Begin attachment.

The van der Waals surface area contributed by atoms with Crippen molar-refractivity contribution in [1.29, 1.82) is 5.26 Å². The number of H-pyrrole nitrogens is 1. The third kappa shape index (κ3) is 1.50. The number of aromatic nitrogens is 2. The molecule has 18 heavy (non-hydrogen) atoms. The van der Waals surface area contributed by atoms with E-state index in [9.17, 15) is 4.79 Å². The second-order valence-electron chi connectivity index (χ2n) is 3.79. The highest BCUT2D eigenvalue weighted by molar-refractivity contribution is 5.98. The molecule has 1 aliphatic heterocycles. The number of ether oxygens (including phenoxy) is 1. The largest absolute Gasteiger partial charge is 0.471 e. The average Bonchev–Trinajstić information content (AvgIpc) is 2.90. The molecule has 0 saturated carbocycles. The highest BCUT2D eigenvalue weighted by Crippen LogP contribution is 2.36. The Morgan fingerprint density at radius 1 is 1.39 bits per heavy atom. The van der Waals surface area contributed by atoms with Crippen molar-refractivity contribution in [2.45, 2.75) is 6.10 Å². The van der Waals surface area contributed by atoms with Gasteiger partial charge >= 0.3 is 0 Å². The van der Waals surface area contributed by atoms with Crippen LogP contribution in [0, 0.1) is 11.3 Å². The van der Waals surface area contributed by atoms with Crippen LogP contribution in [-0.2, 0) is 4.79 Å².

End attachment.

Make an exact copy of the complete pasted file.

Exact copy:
The van der Waals surface area contributed by atoms with Crippen molar-refractivity contribution in [1.29, 1.82) is 5.26 Å². The number of H-pyrrole nitrogens is 1. The third kappa shape index (κ3) is 1.50. The number of aromatic nitrogens is 2. The molecule has 18 heavy (non-hydrogen) atoms. The van der Waals surface area contributed by atoms with E-state index in [9.17, 15) is 4.79 Å². The second-order valence-electron chi connectivity index (χ2n) is 3.79. The highest BCUT2D eigenvalue weighted by molar-refractivity contribution is 5.98. The molecule has 1 aliphatic heterocycles. The number of ether oxygens (including phenoxy) is 1. The largest absolute Gasteiger partial charge is 0.471 e. The average Bonchev–Trinajstić information content (AvgIpc) is 2.90. The molecule has 0 saturated carbocycles. The highest BCUT2D eigenvalue weighted by Crippen LogP contribution is 2.36. The Morgan fingerprint density at radius 1 is 1.39 bits per heavy atom. The van der Waals surface area contributed by atoms with Crippen molar-refractivity contribution in [2.45, 2.75) is 6.10 Å². The van der Waals surface area contributed by atoms with Gasteiger partial charge >= 0.3 is 0 Å². The van der Waals surface area contributed by atoms with Crippen LogP contribution in [0, 0.1) is 11.3 Å². The van der Waals surface area contributed by atoms with Crippen LogP contribution in [-0.2, 0) is 4.79 Å².